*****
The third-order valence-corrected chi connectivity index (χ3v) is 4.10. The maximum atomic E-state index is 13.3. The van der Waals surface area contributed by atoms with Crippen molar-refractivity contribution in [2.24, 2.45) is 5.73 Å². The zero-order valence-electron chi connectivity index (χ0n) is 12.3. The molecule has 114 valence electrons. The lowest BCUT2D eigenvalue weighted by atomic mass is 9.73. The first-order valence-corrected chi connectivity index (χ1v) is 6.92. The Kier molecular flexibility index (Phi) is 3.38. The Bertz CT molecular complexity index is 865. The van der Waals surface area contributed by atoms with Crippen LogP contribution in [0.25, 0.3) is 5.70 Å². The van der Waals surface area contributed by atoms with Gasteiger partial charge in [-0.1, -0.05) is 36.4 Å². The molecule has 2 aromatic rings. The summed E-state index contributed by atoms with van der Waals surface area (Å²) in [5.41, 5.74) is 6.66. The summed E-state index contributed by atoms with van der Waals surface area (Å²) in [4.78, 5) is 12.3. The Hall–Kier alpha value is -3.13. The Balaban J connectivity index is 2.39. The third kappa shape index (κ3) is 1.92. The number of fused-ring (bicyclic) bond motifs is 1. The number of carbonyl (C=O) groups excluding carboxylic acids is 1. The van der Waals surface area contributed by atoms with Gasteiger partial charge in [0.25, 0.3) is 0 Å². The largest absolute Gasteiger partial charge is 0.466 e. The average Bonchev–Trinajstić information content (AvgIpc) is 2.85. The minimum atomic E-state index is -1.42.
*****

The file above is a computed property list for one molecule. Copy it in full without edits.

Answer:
The third-order valence-corrected chi connectivity index (χ3v) is 4.10. The maximum atomic E-state index is 13.3. The van der Waals surface area contributed by atoms with Crippen molar-refractivity contribution in [2.24, 2.45) is 5.73 Å². The zero-order valence-electron chi connectivity index (χ0n) is 12.3. The molecule has 114 valence electrons. The lowest BCUT2D eigenvalue weighted by atomic mass is 9.73. The first-order valence-corrected chi connectivity index (χ1v) is 6.92. The Kier molecular flexibility index (Phi) is 3.38. The Bertz CT molecular complexity index is 865. The van der Waals surface area contributed by atoms with Crippen LogP contribution in [0.25, 0.3) is 5.70 Å². The van der Waals surface area contributed by atoms with Gasteiger partial charge in [-0.1, -0.05) is 36.4 Å². The molecule has 2 aromatic rings. The summed E-state index contributed by atoms with van der Waals surface area (Å²) in [5.41, 5.74) is 6.66. The summed E-state index contributed by atoms with van der Waals surface area (Å²) in [4.78, 5) is 12.3. The Hall–Kier alpha value is -3.13. The Balaban J connectivity index is 2.39. The third kappa shape index (κ3) is 1.92. The number of fused-ring (bicyclic) bond motifs is 1. The number of carbonyl (C=O) groups excluding carboxylic acids is 1. The van der Waals surface area contributed by atoms with Gasteiger partial charge in [0.25, 0.3) is 0 Å². The largest absolute Gasteiger partial charge is 0.466 e. The average Bonchev–Trinajstić information content (AvgIpc) is 2.85. The minimum atomic E-state index is -1.42.